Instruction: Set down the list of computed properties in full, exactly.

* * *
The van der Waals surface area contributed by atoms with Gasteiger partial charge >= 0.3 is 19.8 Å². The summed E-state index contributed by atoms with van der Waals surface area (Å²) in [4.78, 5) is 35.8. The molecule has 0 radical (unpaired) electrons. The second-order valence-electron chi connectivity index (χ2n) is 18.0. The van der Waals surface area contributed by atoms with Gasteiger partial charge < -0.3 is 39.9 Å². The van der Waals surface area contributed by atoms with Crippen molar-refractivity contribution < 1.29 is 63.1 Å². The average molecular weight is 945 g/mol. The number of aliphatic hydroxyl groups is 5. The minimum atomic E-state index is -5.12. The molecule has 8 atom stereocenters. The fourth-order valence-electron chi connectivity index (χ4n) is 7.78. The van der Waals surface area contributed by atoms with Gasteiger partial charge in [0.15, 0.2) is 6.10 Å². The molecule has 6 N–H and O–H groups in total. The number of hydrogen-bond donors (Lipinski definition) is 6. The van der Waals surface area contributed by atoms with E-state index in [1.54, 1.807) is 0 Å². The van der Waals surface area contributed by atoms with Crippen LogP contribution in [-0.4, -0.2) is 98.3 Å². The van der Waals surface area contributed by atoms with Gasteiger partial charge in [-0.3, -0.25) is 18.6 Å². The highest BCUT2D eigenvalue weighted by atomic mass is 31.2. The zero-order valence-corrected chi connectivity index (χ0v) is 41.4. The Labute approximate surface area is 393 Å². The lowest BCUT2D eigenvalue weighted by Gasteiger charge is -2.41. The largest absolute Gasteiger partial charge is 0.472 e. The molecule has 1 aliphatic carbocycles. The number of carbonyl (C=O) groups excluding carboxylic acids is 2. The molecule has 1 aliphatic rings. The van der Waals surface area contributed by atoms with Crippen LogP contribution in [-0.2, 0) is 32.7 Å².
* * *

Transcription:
The van der Waals surface area contributed by atoms with Gasteiger partial charge >= 0.3 is 19.8 Å². The summed E-state index contributed by atoms with van der Waals surface area (Å²) in [4.78, 5) is 35.8. The molecule has 0 radical (unpaired) electrons. The second-order valence-electron chi connectivity index (χ2n) is 18.0. The van der Waals surface area contributed by atoms with Gasteiger partial charge < -0.3 is 39.9 Å². The van der Waals surface area contributed by atoms with Crippen molar-refractivity contribution < 1.29 is 63.1 Å². The average molecular weight is 945 g/mol. The number of aliphatic hydroxyl groups is 5. The minimum atomic E-state index is -5.12. The molecule has 8 atom stereocenters. The fourth-order valence-electron chi connectivity index (χ4n) is 7.78. The van der Waals surface area contributed by atoms with Gasteiger partial charge in [0.15, 0.2) is 6.10 Å². The molecule has 6 N–H and O–H groups in total. The number of hydrogen-bond donors (Lipinski definition) is 6. The van der Waals surface area contributed by atoms with E-state index in [1.54, 1.807) is 0 Å². The van der Waals surface area contributed by atoms with Crippen LogP contribution in [-0.4, -0.2) is 98.3 Å². The van der Waals surface area contributed by atoms with Gasteiger partial charge in [-0.3, -0.25) is 18.6 Å². The highest BCUT2D eigenvalue weighted by atomic mass is 31.2. The zero-order valence-corrected chi connectivity index (χ0v) is 41.4. The Labute approximate surface area is 393 Å². The lowest BCUT2D eigenvalue weighted by Gasteiger charge is -2.41. The largest absolute Gasteiger partial charge is 0.472 e. The molecule has 1 aliphatic carbocycles. The number of carbonyl (C=O) groups excluding carboxylic acids is 2. The molecule has 1 aliphatic rings. The van der Waals surface area contributed by atoms with Crippen LogP contribution in [-0.2, 0) is 32.7 Å².